Optimum Releasing, who have a strange knack of finding and reissuing the least complete copy of any film you could wish to see (they’ve returned to circulation the version of Bunuel’s EXTERMINATING ANGEL with the deleted repetition!), have outdone themselves with John & Roy Boulting’s SEVEN DAYS TO NOON, which they’ve put out in a completely ahistorical 16:9 ratio, artfully shaving off the top and bottom of each of Gilbert Taylor’s beautiful shots (it seems quite possible this movie got Taylor the job shooting STRANGELOVE). Nevertheless, the film survives with its considerable qualities more or less intact (which is not to say the parties responsible should not be slow-boiled in uranium: they should).
The plot of this one deals with a government scientist cracking under the strain and absconding with a miniature nuclear bomb in a briefcase (no nuclear weapons of this size existed at the time, but the public wasn’t allowed to know that, or much else). He threatens to detonate the contraption in central London if the prime minister doesn’t announce immediate atomic disarmament. Of course, such a story can be read every which way — as a warning of the dangers of terrorism, the dangers of nuclear power, the dangers of uncontrolled peaceniks. One shot, framing the frazzled prof through dinosaur bones at the British museum, suggests the Boulting sympathies may not entirely be with the well-meaning loon. I think this film, one of the first to concoct a fanciful narrative around the Bomb, has widely and for a long time been read as an anti-nuclear parable, and I suspect that’s wrong — I see no evidence within its text to justify such a view. Indeed, the prof’s religious insipration might actually count against him in a Boulting movie, bearing in mind their later pungent satire on British Christianity, HEAVENS ABOVE!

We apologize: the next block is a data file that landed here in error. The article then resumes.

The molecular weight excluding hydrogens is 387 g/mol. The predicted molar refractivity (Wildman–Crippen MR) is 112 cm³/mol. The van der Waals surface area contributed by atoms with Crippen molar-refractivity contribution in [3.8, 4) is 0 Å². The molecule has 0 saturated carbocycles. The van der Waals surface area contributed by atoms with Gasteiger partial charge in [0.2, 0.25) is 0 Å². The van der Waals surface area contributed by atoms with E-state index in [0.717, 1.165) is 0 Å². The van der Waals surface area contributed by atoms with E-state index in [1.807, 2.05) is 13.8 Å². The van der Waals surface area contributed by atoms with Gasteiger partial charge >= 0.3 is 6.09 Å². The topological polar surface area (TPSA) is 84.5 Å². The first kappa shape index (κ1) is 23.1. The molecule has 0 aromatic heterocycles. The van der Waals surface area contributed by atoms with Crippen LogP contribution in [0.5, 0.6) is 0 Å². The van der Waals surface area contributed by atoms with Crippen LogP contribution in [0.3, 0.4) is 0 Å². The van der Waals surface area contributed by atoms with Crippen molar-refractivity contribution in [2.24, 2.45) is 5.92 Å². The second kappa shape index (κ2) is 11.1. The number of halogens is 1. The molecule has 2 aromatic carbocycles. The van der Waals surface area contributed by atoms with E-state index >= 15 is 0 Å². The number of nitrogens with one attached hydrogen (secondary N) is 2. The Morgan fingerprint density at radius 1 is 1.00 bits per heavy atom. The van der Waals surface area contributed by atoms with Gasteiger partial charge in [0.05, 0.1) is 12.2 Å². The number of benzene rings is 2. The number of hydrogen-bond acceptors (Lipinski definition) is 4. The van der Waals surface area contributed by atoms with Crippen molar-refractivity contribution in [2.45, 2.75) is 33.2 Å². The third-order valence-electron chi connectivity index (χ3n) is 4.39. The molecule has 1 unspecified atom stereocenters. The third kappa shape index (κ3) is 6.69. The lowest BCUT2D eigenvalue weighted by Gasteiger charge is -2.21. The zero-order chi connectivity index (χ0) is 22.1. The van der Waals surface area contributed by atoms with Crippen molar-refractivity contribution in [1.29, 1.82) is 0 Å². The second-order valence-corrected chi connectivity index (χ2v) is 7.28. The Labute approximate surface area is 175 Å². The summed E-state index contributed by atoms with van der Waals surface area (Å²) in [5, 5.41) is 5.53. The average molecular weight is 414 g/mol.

Viewing the film as more of a right-wing than a left-wing yarn doesn’t make me dismiss it out of hand — although I dismiss its politics. It’s hard to imagine how the Boultings could believe the British characters they evoked in I’M ALRIGHT JACK should be trusted with thermonuclear weapons.
But among this film’s numerous virtues are a rapid pace that never feels hurried, and low-key performances (touched with occasional humour) from a cast not as peppered with familiar faces as usual. Barry Jones is melancholy and sympthetic as the scientist, which adds to the feeling of complexity and compassion. Hammer stalwart André Morell is nicely understated as the detective in charge of the case. And the film’s climax, in an evacuated London, is genuinely epic: all those deserted streets (and by the way, 28 DAYS LATER? Dreadful film), and the empty train station with its cages full of abandoned pets…
The difference between me and the Boultings? I would have wallpapered my home in discarded “This is the man we want” posters. Whereas the only bit of his work Roy Boulting took home was Hayley Mills.